Pill Testing Trial To Keep People Safe - And Save Lives

VIC Premier

The Allan Labor Government will trial pill testing - also known as drug checking - in Victoria from this summer.

Premier Jacinta Allan and Minister for Mental Health Ingrid Stitt today announced the trial will run for up to 18 months and include mobile and fixed site services.

Pill testing is all about saving lives and changing people's behaviour by giving them access to the health and safety information they're asking for - and it's needed now more than ever.

  • Victoria has seen a rise in drug-related emergency department admissions and 46 overdose deaths in 2022 involving novel synthetic drugs.

  • Victorian paramedics responded to more drug overdoses at festivals in the first three months of this year than during all last year.

  • The global drug market is ramping up the production of illicit deadly synthetic substances with increased potency, like Fentanyl and Nitazenes.

It's an implementation trial - not a trial for whether the service should exist long-term. It's about testing different models of delivery for an important health service that eventually will be in place permanently.

The mobile service is set to begin this summer at the start of the festival season and will attend up to 10 music festivals and events throughout the trial period.

A fixed site will also open in mid-2025 - delivered in partnership with a community or tertiary health provider, operating with targeted hours, and located in an inner Melbourne area close to nightlife and transport.

The drug checking technology available at these services will be able to test the make-up of most pills, capsules, powders, crystals, or liquids and identify harmful chemicals that can lead to death.

Trained peer workers and technical experts will be present during testing to provide personalised and confidential health information to help people make better, safer and more informed decisions.

There are already at least 31 drug checking programs currently operating around the world and in Australia, using both fixed-site and event-based models, and the evidence says it works:

  • A study at English festivals found the rate of onsite medical incidents and hospitalisations from accidental drug harm is significantly lower at festivals that provide pill testing services compared to those that don't.

  • Police and medical services at a UK festival attributed a 95 per cent decrease in drug-related hospital admissions to pill testing services.

  • In a 2022 study, 86 per cent of consumers in Portugal and 69 per cent in the UK didn't consume the drug when test results indicated the drug was different than expected.

No one using the service in Victoria will ever be told a drug is safe to consume. They'll simply be told what's in the drug and have a conversation with an expert about the consequences and choices they face.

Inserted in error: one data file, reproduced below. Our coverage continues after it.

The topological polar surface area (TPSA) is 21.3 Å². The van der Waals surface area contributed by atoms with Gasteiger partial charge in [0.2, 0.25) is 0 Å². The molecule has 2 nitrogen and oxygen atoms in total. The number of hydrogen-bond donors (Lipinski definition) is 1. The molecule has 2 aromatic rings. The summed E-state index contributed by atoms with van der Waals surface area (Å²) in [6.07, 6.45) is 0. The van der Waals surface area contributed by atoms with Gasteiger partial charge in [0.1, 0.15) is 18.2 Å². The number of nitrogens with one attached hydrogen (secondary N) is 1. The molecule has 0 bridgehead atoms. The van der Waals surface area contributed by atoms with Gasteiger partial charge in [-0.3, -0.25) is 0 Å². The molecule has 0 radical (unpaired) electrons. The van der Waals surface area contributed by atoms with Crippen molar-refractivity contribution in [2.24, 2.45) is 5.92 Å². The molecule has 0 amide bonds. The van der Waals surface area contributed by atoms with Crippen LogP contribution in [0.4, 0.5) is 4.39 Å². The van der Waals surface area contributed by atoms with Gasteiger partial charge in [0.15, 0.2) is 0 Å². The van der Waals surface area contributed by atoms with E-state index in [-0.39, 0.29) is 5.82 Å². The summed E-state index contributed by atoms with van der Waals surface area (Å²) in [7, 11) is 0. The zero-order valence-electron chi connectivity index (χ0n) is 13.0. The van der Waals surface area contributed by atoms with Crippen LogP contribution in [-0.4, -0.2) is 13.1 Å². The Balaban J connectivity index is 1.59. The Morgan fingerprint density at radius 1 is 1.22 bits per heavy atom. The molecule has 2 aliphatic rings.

These conversations are the first step to reducing harm. Most clients using pill testing services in the ACT had never previously discussed drug use with a professional. 90 per cent said they would share the information with peers.

Amendments to the Drugs, Poisons and Controlled Substances Act 1981 will allow the trial to be introduced along with protections for the services, for its staff, and for its clients - so nobody is breaking the law by operating or using the testing service.

The possession and supply of illicit drugs will not be decriminalised outside the service. Police powers outside the drug checking service will remain the same.

Just like in other Australian jurisdictions, Victoria will consult with police and other authorities to establish a fair and feasible arrangement that doesn't deter people from using the service - and will ensure relevant guidelines and policies are clearly communicated before the trial starts.

While the trial seeks to save lives, reduce drug harm, and improve public health at music festivals, it also aims to reduce pressure on frontline services and enhance Victoria's drug surveillance capabilities.

Pill testing offers real-time surveillance - turbocharging our existing surveillance programs and boosting early detection and rapid assessment of new synthetic drugs hitting our streets.

The Department of Health will also work with agencies and major events to develop a Safer Music Festivals Framework, helping organisers and providers understand their roles and responsibilities in keeping patrons safe.

The trial is just one of the health-led drug harm initiatives being delivered by the Labor Government, with the state's multi-year $95 million Statewide Action Plan to reduce opiate drug deaths and harm now underway.

As stated by Premier Jacinta Allan

"This is about saving lives."

"Soon enough my own kids will be heading off to music festivals and parties with their mates, and like all parents, sometimes I catch myself thinking…what if the worst happens? What if they don't come home?"

"I don't condone drugs, but if a young person gets handed a pill at a festival, they need someone to tell them exactly what it is and exactly what it does, without telling them that it's safe."

As stated by Minister for Mental Health Ingrid Stitt

"Honest, open, health-focused conversations and advice is how we reduce drug harm and help people make safer, more informed decisions."

"No drug is safe, but if people choose to take them, they deserve to know what's in it and have the experts tell them how to stay safer - and that's what this trial is all about."

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